After the death of his teenage brother Andy, multi-millionaire Matt Trakker uncovers an international criminal organization known as V.E.N.O.M. (Vicious Evil Network Of Mayhem) Trakker gathers a group of friends who, like himself, possess extraordinary talents and creates M.A.S.K. (Mobile Armoured Strike Kommand) Their objective; to destroy V.E.N.O.M. and its mastermind – Miles Mayhem, the man responsible for Andy’s death.



MASK was intended to bridge a gap between GI Joe and Transformers. Multimillionaire Matt Trakker is the leader of an elite Special Forces- esque crime fighting league known as M.A.S.K, or Mobil Armored Strike Kommand. Each team member piloted a special mulit function vehicle based on production cars and trucks available in the mid 80’s. Matt Trakker, for example, drove a modified 80’s Camaro equipped with Gull Wing doors that doubled as actual wings that allowed the car to fly with the aid of jet engines hidden behind the rear bumper.

Brad Turner, another team member, rode a Kawasaki Ninja that turned into a personal helicopter. The rear wheel on the bike acted as the tail rotor. In addition to transforming vehicles, each team member wore a special mask that possessed a special ability. Bruce Sato, for example, had a mask that was capable of lifting heavy objects. Brad Turner’s mask was capable of projecting holograms. The special abilities of each mask would somehow compliment the vehicle that the team member was assigned.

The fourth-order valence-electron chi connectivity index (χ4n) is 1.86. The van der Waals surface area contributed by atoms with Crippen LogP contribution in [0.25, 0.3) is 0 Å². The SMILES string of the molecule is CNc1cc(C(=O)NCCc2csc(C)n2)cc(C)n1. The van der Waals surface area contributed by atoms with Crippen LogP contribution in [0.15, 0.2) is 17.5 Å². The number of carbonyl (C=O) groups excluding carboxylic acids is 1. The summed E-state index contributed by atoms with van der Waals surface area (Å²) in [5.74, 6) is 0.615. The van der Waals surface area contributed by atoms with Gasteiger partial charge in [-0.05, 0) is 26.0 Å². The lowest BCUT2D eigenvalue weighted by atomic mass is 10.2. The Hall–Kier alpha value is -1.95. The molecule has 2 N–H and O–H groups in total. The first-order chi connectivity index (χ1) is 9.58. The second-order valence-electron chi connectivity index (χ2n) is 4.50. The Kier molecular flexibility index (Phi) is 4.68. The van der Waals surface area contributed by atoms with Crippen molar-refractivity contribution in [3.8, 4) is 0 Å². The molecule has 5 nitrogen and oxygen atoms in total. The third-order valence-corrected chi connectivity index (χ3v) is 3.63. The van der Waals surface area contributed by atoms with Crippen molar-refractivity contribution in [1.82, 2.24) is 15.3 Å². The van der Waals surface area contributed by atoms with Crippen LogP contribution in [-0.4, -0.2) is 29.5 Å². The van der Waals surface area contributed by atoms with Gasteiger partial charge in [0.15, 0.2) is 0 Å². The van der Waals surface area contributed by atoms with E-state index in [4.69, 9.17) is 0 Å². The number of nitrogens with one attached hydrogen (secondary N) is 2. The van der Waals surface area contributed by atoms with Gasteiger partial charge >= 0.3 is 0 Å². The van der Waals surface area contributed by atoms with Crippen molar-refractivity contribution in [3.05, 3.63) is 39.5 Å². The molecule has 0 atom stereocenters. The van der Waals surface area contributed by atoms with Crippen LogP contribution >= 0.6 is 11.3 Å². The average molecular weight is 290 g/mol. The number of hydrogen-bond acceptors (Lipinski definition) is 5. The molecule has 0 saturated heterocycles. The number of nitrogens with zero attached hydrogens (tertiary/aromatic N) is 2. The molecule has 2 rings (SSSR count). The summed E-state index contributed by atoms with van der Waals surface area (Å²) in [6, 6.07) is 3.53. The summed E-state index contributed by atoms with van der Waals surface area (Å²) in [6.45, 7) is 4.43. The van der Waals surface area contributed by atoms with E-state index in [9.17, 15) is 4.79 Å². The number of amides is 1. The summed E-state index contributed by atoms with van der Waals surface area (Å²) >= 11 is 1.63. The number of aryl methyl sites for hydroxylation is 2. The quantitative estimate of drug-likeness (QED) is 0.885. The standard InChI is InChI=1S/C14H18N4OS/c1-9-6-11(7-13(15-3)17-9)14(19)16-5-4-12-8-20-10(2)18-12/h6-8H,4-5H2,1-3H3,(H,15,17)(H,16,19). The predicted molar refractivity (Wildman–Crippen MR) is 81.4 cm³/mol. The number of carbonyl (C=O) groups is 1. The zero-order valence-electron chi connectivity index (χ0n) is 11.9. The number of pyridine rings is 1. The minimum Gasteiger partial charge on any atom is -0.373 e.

Basically, it was  DIC show designed to sell Kenner toys. I was part of that first generation that got hit with cartoons that were nothing more than extended commercials. I can barely remember any of the episodes, but I can tell you that the gas station playset had a boulder that never stayed attached at the top of the playset. The rest were an assortment of vehicles that turned into crap that helped out kids who didn’t give a damn about Transformers. That would be me again, too. Nostalgia is such a tricky thing.

The DVD comes with a fan retrospective and an interview with the writers as its sole special features. The A/V Quality is better than the washed out broadcasts that most of us 1980s cartoon watchers remember. The Dolby 2.0 Surround track is rather flat, but I don’t see what could’ve really done with the material. There wasn’t a lot of room to stretch and everything existed in the main channel. Still, it’s a fun release and worth a purchase for the cartoon goons out there.



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